Houston rap collective The Geto Boys were the original pioneers of Southern rap in the US, especially concerning Houston. Comprised of Scarface, Willie D and Bushwick Bill, The Geto Boys’ origins are rooted firmly in the late 1980s, and their music reflected the high calibre of music released during the decade.
However, the frontman of the Texas collective Scarface recently insisted that current rap music is of low quality compared to that released in previous eras and believes it is reaching an all-time low. Furthermore, he believes other genres are seeing their own golden ages.
Opening up about contemporary hip-hop, the emcee (real name Brad Jordan) stated, “The Rap shit [is] sounding stupider and stupider, and country music is sounding more brilliant, rock music is sounding more brilliant and alternative music is sounding way more brilliant. Shit sound good as fuck!”
Addressing how the majority of new rappers are becoming more superficial and performative, Jordan exclaimed, “Everybody [in hip-hop] wants to turn up now, even in R’n’B. Who stole the soul? The soul is gone. Twenty-five years ago, it was called soul. Thirty years ago, it was called soul. Then they turned it into rhythm and blues, R’n’B. What is it now? Is R’n’B gone, too?”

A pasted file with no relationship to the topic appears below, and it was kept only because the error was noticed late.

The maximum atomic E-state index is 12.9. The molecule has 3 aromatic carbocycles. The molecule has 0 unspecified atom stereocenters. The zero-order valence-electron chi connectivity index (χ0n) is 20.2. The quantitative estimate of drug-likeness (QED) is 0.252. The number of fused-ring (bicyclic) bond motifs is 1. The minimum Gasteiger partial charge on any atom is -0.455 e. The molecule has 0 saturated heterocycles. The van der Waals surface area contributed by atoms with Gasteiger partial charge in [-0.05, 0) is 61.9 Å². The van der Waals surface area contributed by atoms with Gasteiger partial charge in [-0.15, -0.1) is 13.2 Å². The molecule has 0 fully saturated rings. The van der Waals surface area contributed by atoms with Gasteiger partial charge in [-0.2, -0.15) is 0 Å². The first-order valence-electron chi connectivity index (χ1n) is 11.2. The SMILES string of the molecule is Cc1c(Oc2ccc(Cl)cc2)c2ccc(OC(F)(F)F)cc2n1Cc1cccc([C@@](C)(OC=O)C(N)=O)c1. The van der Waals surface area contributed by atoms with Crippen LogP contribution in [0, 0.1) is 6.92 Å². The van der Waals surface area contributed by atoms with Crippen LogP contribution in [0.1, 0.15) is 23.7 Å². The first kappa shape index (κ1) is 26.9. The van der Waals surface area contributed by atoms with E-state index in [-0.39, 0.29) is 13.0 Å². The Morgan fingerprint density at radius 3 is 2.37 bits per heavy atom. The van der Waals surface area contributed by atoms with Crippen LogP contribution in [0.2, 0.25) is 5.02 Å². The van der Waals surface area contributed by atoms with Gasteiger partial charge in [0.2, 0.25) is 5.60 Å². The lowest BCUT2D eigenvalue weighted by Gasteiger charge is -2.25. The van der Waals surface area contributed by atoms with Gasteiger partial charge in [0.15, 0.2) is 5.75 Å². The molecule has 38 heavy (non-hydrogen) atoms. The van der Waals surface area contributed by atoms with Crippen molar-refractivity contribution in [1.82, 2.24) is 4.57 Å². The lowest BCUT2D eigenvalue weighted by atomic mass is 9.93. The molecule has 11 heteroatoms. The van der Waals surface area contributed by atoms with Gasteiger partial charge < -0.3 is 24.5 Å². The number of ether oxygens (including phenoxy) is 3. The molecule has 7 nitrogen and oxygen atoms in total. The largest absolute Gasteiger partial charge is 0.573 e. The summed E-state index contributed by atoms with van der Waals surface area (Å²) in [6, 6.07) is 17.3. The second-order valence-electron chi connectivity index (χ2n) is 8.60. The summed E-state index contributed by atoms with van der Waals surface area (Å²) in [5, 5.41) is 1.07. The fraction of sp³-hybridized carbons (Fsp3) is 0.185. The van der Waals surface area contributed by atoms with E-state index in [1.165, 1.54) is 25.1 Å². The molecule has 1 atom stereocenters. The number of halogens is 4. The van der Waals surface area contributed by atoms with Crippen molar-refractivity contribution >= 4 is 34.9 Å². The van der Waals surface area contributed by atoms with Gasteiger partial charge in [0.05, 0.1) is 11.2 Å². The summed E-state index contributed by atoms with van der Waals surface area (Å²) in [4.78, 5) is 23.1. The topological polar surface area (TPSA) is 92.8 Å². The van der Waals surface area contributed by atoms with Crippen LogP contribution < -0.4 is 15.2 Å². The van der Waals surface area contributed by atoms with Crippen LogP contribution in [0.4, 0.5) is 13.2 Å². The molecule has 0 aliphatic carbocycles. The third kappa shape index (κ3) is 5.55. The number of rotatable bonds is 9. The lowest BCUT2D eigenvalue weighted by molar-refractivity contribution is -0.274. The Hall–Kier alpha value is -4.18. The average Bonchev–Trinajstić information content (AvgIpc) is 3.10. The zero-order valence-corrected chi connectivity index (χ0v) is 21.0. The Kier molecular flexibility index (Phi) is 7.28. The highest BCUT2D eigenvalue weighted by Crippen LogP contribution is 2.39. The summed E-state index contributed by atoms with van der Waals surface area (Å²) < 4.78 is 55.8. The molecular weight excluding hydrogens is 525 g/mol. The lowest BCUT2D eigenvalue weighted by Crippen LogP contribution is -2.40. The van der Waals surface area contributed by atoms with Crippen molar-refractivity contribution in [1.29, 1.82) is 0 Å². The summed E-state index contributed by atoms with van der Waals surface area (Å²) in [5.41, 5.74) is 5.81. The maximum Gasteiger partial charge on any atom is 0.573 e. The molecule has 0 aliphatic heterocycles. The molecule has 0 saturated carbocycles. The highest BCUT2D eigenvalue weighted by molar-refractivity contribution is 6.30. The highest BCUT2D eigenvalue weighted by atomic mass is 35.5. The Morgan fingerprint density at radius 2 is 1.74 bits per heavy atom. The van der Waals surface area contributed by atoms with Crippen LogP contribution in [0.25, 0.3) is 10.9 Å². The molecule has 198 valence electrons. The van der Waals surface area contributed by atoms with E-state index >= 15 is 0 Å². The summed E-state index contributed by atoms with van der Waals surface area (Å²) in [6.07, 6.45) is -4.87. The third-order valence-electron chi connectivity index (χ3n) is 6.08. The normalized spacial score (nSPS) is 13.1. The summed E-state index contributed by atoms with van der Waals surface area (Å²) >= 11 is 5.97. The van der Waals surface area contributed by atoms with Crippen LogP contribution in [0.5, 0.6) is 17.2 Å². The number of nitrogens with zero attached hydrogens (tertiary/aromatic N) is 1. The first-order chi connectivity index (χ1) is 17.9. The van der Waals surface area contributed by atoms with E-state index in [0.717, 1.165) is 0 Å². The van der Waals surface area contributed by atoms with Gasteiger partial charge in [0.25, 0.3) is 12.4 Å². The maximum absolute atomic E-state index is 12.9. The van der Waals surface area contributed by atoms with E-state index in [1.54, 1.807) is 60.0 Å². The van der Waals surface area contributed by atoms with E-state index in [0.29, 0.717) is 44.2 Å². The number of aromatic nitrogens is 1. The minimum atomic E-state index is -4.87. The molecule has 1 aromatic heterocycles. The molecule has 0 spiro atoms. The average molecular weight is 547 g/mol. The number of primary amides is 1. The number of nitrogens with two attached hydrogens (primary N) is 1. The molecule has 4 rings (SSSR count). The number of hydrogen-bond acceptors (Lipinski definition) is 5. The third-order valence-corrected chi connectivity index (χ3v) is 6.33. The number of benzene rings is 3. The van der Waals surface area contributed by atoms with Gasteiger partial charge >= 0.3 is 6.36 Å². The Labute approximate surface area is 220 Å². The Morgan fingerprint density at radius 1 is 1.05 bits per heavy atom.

During his interview with XXL, the ‘Guess Who’s Back’ rhymer expressed how, when he grew up, the high-quality artistry of the musicians played in his household shaped who he was as a rapper, unveiling, “I think that the music that I listened to turned me into the artist that I am.”
He continued, “I grew up listening to great music that moulded my character and my artistry, that helped me. You got to look at it. Look at the music that came out 25 years ago. Now, match it up to the music that came out today. There’s no comparison to it. I go back to the same question that I always ask. Who stole the soul?”
Scarface is far from the first artist to criticise the new generation of hip-hop artists. Last year, Pete Rock spoke out against drill MCs, calling them “trash” and insisting they have “no talent”. However, legends such as Dr Dre have asserted that criticising the current direction of hip-hop does nothing but create more division.
You can hear Scarface speak about his past and the current state of hip-hop in the video below.